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RECIPE: Paneer simmered in milk and spices is a 'bowl of golden deliciousness'

Chaman Kaliya (Paneer in Yellow Gravy). Photo by Tom McCorkle for The Washington Post.

Chaman Kaliya (Paneer in Yellow Gravy). Photo by Tom McCorkle for The Washington Post.

Published May 23, 2022


By Joe Yonan

Kashmir loomed large in Romy Gill's imagination long before she visited.

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As the British Indian chef and author writes in her new book, "On the Himalayan Trail", she marvelled as a child at the "paradise" she saw in Bollywood movies that were filmed in the remote valley. That was when she was growing up in West Benghal, where she later learnt about the culture, religion, language and – perhaps most importantly for her future career – the food of the region from Kashmiri families who worked with her father.

Gill finally travelled there last year, during the pandemic, to research a book she hopes will inspire readers to discover the region through their kitchens.

Kashmir makes headlines because it is a disputed territory, with India, Pakistan and China fighting over it. Besides its renowned physical beauty, Kashmir is known for violence and turmoil, making it akin to South Asia's equivalent of the Palestinian territories, as one Washington Post opinion writer once put it.

Gill doesn't shy away from politics entirely in her book. But, for the most part, she wants to keep the focus squarely on the glories of Kashmiri cuisine, which is influenced by two communities: Pandits and Muslims.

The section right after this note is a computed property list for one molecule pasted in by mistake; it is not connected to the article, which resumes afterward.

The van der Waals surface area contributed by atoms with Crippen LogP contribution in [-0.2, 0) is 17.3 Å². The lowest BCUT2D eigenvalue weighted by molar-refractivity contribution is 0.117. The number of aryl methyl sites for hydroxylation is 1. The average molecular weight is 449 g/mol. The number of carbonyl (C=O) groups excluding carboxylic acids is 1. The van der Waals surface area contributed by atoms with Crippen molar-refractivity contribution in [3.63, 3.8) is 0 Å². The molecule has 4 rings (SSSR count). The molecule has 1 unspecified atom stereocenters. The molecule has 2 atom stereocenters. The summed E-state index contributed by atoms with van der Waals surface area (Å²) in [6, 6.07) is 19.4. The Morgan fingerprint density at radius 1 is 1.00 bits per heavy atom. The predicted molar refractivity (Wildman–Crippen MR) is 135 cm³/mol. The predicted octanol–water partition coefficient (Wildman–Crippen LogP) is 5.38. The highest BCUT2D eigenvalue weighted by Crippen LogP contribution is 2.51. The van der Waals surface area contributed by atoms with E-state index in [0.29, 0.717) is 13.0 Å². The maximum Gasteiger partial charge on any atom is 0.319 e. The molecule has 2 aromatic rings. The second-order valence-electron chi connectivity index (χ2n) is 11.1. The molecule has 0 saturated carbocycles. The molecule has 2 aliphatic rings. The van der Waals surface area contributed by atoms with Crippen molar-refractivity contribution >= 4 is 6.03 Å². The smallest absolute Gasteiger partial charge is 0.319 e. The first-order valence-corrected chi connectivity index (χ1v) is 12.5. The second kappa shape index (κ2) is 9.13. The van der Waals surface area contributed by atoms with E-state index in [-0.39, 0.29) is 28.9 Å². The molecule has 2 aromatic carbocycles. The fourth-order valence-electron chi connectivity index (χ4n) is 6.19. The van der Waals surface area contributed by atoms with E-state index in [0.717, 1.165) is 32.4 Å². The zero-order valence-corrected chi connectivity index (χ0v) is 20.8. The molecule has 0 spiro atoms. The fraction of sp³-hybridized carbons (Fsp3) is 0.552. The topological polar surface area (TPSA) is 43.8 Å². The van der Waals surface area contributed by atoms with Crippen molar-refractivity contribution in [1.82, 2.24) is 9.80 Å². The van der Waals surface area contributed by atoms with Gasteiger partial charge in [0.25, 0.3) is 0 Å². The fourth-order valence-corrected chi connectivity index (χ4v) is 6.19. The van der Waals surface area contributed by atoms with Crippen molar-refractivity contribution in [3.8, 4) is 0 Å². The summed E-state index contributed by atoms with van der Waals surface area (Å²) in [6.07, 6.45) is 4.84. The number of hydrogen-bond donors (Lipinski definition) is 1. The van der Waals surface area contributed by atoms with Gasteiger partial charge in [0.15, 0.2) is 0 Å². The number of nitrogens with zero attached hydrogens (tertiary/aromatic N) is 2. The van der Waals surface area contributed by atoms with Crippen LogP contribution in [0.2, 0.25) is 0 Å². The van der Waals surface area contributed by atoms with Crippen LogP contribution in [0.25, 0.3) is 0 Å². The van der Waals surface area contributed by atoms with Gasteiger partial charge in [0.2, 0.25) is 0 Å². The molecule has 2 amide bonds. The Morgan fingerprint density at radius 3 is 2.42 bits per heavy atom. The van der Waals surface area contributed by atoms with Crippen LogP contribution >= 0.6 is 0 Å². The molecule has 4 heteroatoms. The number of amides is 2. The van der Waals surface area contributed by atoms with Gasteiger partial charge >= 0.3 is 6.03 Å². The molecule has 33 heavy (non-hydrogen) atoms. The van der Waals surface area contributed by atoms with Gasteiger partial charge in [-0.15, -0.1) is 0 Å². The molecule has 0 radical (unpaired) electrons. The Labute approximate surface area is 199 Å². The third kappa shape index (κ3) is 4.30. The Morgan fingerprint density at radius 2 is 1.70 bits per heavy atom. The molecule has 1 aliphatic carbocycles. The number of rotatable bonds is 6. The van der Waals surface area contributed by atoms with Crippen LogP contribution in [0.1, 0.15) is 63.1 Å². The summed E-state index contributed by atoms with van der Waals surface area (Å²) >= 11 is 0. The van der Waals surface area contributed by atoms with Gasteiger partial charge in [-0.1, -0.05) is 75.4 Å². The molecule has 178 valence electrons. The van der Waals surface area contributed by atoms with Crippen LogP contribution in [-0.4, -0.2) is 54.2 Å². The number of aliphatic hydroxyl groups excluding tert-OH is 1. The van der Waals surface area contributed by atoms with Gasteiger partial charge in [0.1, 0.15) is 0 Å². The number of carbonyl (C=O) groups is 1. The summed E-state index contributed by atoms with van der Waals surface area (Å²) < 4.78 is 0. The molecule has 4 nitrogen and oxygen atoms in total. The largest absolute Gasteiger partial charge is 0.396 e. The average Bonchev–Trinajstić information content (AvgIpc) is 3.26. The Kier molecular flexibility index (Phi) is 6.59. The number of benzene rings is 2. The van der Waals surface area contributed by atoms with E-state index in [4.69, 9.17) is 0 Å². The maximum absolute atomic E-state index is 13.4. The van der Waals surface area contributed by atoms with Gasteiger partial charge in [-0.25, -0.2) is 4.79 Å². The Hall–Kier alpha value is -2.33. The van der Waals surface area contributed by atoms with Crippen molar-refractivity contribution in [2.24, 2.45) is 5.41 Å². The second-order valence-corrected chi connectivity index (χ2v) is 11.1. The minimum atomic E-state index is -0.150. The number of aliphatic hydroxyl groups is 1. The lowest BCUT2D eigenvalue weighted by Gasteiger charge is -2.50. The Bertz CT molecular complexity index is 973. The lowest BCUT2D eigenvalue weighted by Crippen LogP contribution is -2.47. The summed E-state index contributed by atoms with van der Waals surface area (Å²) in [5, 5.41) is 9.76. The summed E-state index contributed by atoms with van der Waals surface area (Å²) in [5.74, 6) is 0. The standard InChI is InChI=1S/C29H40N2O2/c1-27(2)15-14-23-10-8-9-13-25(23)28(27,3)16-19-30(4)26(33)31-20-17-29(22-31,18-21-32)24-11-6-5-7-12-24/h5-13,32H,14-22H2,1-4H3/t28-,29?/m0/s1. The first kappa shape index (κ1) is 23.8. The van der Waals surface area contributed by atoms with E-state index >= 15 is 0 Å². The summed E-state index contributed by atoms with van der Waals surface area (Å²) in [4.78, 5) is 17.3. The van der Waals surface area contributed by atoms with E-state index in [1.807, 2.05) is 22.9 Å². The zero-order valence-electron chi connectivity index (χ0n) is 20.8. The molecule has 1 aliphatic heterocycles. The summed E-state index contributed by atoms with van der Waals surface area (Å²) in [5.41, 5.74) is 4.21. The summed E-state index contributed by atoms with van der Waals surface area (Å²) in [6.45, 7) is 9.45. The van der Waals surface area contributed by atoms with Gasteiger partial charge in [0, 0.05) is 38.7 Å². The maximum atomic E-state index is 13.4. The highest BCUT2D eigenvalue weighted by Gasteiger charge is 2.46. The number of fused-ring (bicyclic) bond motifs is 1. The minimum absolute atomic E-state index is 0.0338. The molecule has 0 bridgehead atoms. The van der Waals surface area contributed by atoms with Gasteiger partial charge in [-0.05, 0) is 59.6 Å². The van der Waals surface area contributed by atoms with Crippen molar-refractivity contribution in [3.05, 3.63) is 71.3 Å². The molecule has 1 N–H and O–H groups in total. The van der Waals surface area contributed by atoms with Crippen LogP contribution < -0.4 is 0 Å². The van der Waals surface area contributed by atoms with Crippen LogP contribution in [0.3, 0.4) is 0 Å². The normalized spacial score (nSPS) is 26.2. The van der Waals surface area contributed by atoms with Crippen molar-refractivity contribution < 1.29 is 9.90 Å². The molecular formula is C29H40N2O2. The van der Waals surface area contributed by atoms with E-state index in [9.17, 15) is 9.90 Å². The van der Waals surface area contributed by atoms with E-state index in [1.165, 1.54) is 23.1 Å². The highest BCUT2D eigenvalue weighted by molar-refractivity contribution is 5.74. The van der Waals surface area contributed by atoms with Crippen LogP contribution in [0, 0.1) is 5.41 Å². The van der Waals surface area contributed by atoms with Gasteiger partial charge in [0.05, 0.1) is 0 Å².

This Kashmiri recipe from author and chef Romy Gill channels the best of the region's cooking: a simple technique with a delectable result, full of complex flavours from the layering of spaces. Gill calls it a "beautiful, tasty bowl of yellow sunshine", and it is. To make the dish vegan, substitute extra-firm tofu for the paneer and full-fat coconut milk for the dairy milk.

Chaman Kaliya (Paneer in Yellow Gravy) (Serves 4)

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3 tablespoons mustard oil (may substitute neutral vegetable oil, such as sunflower)

450g paneer (may substitute extra-firm tofu, drained and patted dry), cut into cubes

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8 green cardamom pods

4 black cardamom pods

4 whole cloves

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1 teaspoon cumin seeds

3 dried bay leaves

2 whole Indian green chillies, such as Kashmiri (may substitute Thai green chillies or serrano chillies), halved lengthwise

1½ teaspoons ground fennel

1 teaspoon ground turmeric

1 teaspoon ground ginger

1 teaspoon fine salt

½ teaspoon asafetida powder (hing)

1¼ cups hot water

1¼ cups whole milk (may substitute full-fat coconut milk)

1 teaspoon dried fenugreek leaves (kasuri methi)

Cooked rice, for serving


In a large pan over medium heat, heat the oil until it shimmers. Add the paneer and fry until lightly browned on all sides, about 2 minutes per side. (The paneer tends to sputter in oil; use a splatter guard if needed.) Transfer to a plate.

Add the green and black cardamom, cloves, cumin seeds and bay leaves to the pan and cook, stirring, until very fragrant, about 1 minute, then add the chillies, fennel, turmeric, ginger, salt and asafetida. Cook, stirring, until fragrant, about 1 minute, then pour in the hot water.

Increase the heat and bring to a boil, then reduce the heat until the liquid is simmering, add the fried paneer and cook until the water slightly reduces, about 3 minutes. Pour in the milk and cook until the gravy thickens, 8 to 10 minutes.

Stir in the fenugreek leaves, divide among serving bowls and serve hot with rice.

Adapted from "On the Himalayan Trail: Recipes and Stories from Kashmir to Ladakh" by Romy Gill (Hardie Grant, 2022). The book is available to purchase on for R514. Click here to place an order